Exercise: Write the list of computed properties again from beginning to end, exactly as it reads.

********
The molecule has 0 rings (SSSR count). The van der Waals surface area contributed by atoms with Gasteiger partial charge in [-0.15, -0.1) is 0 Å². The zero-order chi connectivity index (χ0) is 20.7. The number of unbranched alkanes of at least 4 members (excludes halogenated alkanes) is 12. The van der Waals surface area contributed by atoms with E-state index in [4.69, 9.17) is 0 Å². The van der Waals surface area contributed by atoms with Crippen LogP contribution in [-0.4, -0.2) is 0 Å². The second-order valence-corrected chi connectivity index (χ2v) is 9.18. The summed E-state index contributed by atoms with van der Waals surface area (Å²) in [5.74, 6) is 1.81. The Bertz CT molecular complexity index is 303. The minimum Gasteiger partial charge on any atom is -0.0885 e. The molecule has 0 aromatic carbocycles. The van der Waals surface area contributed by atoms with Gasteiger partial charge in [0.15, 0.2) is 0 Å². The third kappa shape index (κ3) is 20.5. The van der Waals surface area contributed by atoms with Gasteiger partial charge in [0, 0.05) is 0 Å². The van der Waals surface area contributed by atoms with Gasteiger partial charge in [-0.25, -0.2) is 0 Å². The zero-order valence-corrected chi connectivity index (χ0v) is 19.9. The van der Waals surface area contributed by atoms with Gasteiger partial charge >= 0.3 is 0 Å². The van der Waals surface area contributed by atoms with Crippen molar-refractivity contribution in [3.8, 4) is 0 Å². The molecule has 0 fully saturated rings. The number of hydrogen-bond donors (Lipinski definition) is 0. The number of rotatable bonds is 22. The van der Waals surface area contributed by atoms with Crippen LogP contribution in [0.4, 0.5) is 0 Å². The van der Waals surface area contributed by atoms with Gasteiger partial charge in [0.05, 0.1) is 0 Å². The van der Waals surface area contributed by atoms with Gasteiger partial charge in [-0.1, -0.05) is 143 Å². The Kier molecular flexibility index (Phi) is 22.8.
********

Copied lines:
The molecule has 0 rings (SSSR count). The van der Waals surface area contributed by atoms with Gasteiger partial charge in [-0.15, -0.1) is 0 Å². The zero-order chi connectivity index (χ0) is 20.7. The number of unbranched alkanes of at least 4 members (excludes halogenated alkanes) is 12. The van der Waals surface area contributed by atoms with E-state index in [4.69, 9.17) is 0 Å². The van der Waals surface area contributed by atoms with Crippen LogP contribution in [-0.4, -0.2) is 0 Å². The second-order valence-corrected chi connectivity index (χ2v) is 9.18. The summed E-state index contributed by atoms with van der Waals surface area (Å²) in [5.74, 6) is 1.81. The Bertz CT molecular complexity index is 303. The minimum Gasteiger partial charge on any atom is -0.0885 e. The molecule has 0 aromatic carbocycles. The van der Waals surface area contributed by atoms with Gasteiger partial charge in [0.15, 0.2) is 0 Å². The third kappa shape index (κ3) is 20.5. The van der Waals surface area contributed by atoms with Gasteiger partial charge in [0, 0.05) is 0 Å². The van der Waals surface area contributed by atoms with Gasteiger partial charge in [-0.25, -0.2) is 0 Å². The zero-order valence-corrected chi connectivity index (χ0v) is 19.9. The van der Waals surface area contributed by atoms with Gasteiger partial charge >= 0.3 is 0 Å². The van der Waals surface area contributed by atoms with Crippen molar-refractivity contribution in [3.8, 4) is 0 Å². The molecule has 0 fully saturated rings. The number of hydrogen-bond donors (Lipinski definition) is 0. The number of rotatable bonds is 22. The van der Waals surface area contributed by atoms with Crippen LogP contribution in [0.4, 0.5) is 0 Å². The van der Waals surface area contributed by atoms with Gasteiger partial charge in [0.05, 0.1) is 0 Å². The van der Waals surface area contributed by atoms with Gasteiger partial charge in [-0.1, -0.05) is 143 Å². The Kier molecular flexibility index (Phi) is 22.8.